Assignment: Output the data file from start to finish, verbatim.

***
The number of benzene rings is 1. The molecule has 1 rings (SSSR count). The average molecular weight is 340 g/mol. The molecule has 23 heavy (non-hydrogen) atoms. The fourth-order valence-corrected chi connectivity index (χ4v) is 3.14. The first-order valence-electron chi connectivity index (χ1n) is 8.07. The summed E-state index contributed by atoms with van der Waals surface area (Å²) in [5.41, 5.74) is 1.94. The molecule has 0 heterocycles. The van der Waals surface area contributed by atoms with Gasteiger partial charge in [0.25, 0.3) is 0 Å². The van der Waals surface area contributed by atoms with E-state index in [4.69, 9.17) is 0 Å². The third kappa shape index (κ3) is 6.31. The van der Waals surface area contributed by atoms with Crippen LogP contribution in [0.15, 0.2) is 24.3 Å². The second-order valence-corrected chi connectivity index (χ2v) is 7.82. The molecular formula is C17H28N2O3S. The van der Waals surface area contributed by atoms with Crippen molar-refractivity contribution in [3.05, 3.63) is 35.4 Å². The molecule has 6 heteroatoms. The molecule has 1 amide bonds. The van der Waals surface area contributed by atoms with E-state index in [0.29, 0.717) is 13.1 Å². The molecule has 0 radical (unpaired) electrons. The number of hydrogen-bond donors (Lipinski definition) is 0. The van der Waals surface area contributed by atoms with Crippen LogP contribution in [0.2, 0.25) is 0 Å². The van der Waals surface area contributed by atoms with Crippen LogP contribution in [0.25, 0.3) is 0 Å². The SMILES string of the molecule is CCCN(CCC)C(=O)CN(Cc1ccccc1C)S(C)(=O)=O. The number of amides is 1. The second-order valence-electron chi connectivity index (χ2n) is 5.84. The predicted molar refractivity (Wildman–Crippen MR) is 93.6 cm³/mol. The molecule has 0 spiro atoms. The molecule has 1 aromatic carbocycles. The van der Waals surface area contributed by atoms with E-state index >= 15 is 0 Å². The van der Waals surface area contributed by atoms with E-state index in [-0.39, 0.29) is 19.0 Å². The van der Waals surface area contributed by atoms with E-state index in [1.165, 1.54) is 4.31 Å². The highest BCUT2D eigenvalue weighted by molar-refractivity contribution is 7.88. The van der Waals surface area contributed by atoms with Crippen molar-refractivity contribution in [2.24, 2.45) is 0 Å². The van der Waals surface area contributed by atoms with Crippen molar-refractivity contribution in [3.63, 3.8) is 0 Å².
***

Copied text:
The number of benzene rings is 1. The molecule has 1 rings (SSSR count). The average molecular weight is 340 g/mol. The molecule has 23 heavy (non-hydrogen) atoms. The fourth-order valence-corrected chi connectivity index (χ4v) is 3.14. The first-order valence-electron chi connectivity index (χ1n) is 8.07. The summed E-state index contributed by atoms with van der Waals surface area (Å²) in [5.41, 5.74) is 1.94. The molecule has 0 heterocycles. The van der Waals surface area contributed by atoms with Gasteiger partial charge in [0.25, 0.3) is 0 Å². The van der Waals surface area contributed by atoms with E-state index in [4.69, 9.17) is 0 Å². The third kappa shape index (κ3) is 6.31. The van der Waals surface area contributed by atoms with Crippen LogP contribution in [0.15, 0.2) is 24.3 Å². The second-order valence-corrected chi connectivity index (χ2v) is 7.82. The molecular formula is C17H28N2O3S. The van der Waals surface area contributed by atoms with Crippen molar-refractivity contribution in [3.05, 3.63) is 35.4 Å². The molecule has 6 heteroatoms. The molecule has 1 amide bonds. The van der Waals surface area contributed by atoms with E-state index in [0.29, 0.717) is 13.1 Å². The molecule has 0 radical (unpaired) electrons. The number of hydrogen-bond donors (Lipinski definition) is 0. The van der Waals surface area contributed by atoms with Crippen LogP contribution in [0.2, 0.25) is 0 Å². The van der Waals surface area contributed by atoms with Crippen LogP contribution in [0.25, 0.3) is 0 Å². The SMILES string of the molecule is CCCN(CCC)C(=O)CN(Cc1ccccc1C)S(C)(=O)=O. The number of amides is 1. The second-order valence-electron chi connectivity index (χ2n) is 5.84. The predicted molar refractivity (Wildman–Crippen MR) is 93.6 cm³/mol. The molecule has 0 spiro atoms. The molecule has 1 aromatic carbocycles. The van der Waals surface area contributed by atoms with E-state index >= 15 is 0 Å². The van der Waals surface area contributed by atoms with E-state index in [-0.39, 0.29) is 19.0 Å². The van der Waals surface area contributed by atoms with E-state index in [1.165, 1.54) is 4.31 Å². The highest BCUT2D eigenvalue weighted by molar-refractivity contribution is 7.88. The van der Waals surface area contributed by atoms with Crippen molar-refractivity contribution in [2.24, 2.45) is 0 Å². The van der Waals surface area contributed by atoms with Crippen molar-refractivity contribution in [3.63, 3.8) is 0 Å².